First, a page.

You Want to Know What Trump Really Thinks About The Middle East?
Watch The Golf....
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As he was leaving court in Manhattan Wednesday, Donald Trump was asked if he’d be returning this week.
Probably not, he said.
Never one to miss a marketing opportunity he turned back for the microphones and cameras:
We’re hosting a very big professional golf tournament at Doral - so probably not.”
What he didn’t say - and sometimes I think people lose sight of the fact that amid all Trump’s bluster - and careless, sanctionable talk - he is a master of ommission - was that the “very big professional tournament” was in fact part of the LIV golf annual program. LIV golf, you’ll recall, is mostly funded by Saudi Arabia’s Private Investment Fund (PIF) - in other words it’s the money of Saudi Crown Prince Mohammed Bin Salman.
It’s not the greatest moment politically for candidate Trump to yuck it up with the Saudis. Events of last two weeks have altered the dynamic between the US and the Kingdom.
Until Hamas attacked Israel on October 7th, relations between Saudi Arabia and the United States were warming. The Saudis were headed towards a trilateral defense treaty with Israel and the US, colloquially known as the Abraham Accords 2.0.
Warmer still was the lucrative relationship between Trump and the Saudi Crown Prince. (At this point Trump’s golf courses have hosted five LIV tournaments). And warmest of all is the relationship between MBS and Trump’s son-in-law Jared Kushner, whose private equity firm received a $2 billion investment from the PIF (now the subject of an investigation into a quid pro quo by Congress, given pro Saudi foreign policy conducted by Kushner who has denied wrong-doing).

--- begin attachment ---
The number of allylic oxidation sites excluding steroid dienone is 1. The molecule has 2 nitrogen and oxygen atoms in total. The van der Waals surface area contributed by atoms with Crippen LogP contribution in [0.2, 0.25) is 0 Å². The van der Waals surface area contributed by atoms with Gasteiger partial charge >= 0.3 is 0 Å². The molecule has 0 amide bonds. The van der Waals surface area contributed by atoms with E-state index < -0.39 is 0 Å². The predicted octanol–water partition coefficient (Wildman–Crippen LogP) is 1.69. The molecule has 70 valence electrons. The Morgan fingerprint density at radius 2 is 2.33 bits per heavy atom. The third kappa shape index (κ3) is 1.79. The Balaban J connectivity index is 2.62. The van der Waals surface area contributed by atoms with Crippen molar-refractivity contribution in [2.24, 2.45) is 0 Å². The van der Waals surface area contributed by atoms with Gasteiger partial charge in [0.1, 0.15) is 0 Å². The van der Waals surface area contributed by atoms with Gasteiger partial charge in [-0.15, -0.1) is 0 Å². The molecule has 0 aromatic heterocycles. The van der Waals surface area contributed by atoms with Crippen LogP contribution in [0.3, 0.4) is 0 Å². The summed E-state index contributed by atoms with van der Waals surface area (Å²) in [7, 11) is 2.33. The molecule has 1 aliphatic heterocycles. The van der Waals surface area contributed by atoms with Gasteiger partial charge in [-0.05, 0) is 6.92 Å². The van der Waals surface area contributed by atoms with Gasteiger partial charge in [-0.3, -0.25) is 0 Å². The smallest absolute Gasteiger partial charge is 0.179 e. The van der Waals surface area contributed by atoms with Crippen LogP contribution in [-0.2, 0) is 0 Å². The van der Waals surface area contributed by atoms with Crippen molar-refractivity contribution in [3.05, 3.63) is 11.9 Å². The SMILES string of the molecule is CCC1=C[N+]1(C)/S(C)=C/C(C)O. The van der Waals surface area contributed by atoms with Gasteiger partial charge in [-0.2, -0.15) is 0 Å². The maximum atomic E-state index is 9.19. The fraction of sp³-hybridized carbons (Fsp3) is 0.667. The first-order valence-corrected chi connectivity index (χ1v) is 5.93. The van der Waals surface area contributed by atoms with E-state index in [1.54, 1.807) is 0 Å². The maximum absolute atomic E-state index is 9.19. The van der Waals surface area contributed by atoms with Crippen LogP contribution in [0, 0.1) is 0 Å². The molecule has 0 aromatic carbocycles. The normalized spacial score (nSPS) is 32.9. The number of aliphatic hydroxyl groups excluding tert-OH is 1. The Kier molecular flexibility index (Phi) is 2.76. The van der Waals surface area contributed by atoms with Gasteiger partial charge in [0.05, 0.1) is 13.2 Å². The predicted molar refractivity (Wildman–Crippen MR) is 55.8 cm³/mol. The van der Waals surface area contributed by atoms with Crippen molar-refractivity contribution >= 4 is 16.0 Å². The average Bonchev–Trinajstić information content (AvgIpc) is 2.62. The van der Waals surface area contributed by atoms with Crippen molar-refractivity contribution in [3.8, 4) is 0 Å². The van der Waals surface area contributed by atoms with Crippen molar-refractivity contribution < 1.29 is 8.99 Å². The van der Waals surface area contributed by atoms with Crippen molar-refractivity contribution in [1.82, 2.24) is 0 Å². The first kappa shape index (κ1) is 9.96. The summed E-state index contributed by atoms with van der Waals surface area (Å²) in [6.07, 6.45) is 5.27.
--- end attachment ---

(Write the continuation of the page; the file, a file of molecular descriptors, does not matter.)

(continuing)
But since the attack on Israel, Saudi Arabia and the United States seem on opposite sides over what is going on in the Middle East. The Saudis have refused to condemn the terrorist attack.
As for Trump? Well he appears to be on whatever side is politically expedient. At first, following Joe Biden’s staunch support of Israel, Trump praised Hezbollah as “very smart.”
Then he flip-flopped and dug deep, saying he’d expand the Muslim Ban travel ban and that Israel must be protected and, of course, none of this would have happened if he’d been in charge.
But it seems no one asked him about how hosting LIV golf this weekend squared with any of this.
As we can see, given the seamless flow of golf in Miami, as usual, with Trump, money talks.
Strikingly, the tournament itself has been atypically sotto voce about its association with Trump. We haven’t yet seen any of the usual shots of Trump out on the course. And Trump hasn’t yet given a live from Liv press conference fuming about lawyers-turned-flippers, which is what you’d expect in the wake of the plea deals struck by Sydney Powell and Kenneth Chesebro with prosecutors in Fulton County, Georgia.
Compared to the marketing of yore - you’ll remember at Bedminster, Trump plastered the Presidential seal on towels, golf carts and such-like, which raised serious ethical questions - it seems to me that, at least on the Liv golf app on my phone, the print talking about the Trump International Golf Club is very, very small.
In a new book LIV & Let Die, author Alan Shipnuck explains that, in the wake of LIV’s bid to merge with the PGA, it has made a conscious effort to downplay the Trump alliance because, he says, it’s off-putting in the corporate world which would prefer neutral sponsors. Next year not a single LIV tournament is scheduled to be played at a Trump golf club.
Which may, of course, play straight into the hands of marketer Trump. Whenever he’s pitching his golf clubs at every camera-friendly opportunity, he won’t have to think so hard about what to leave out.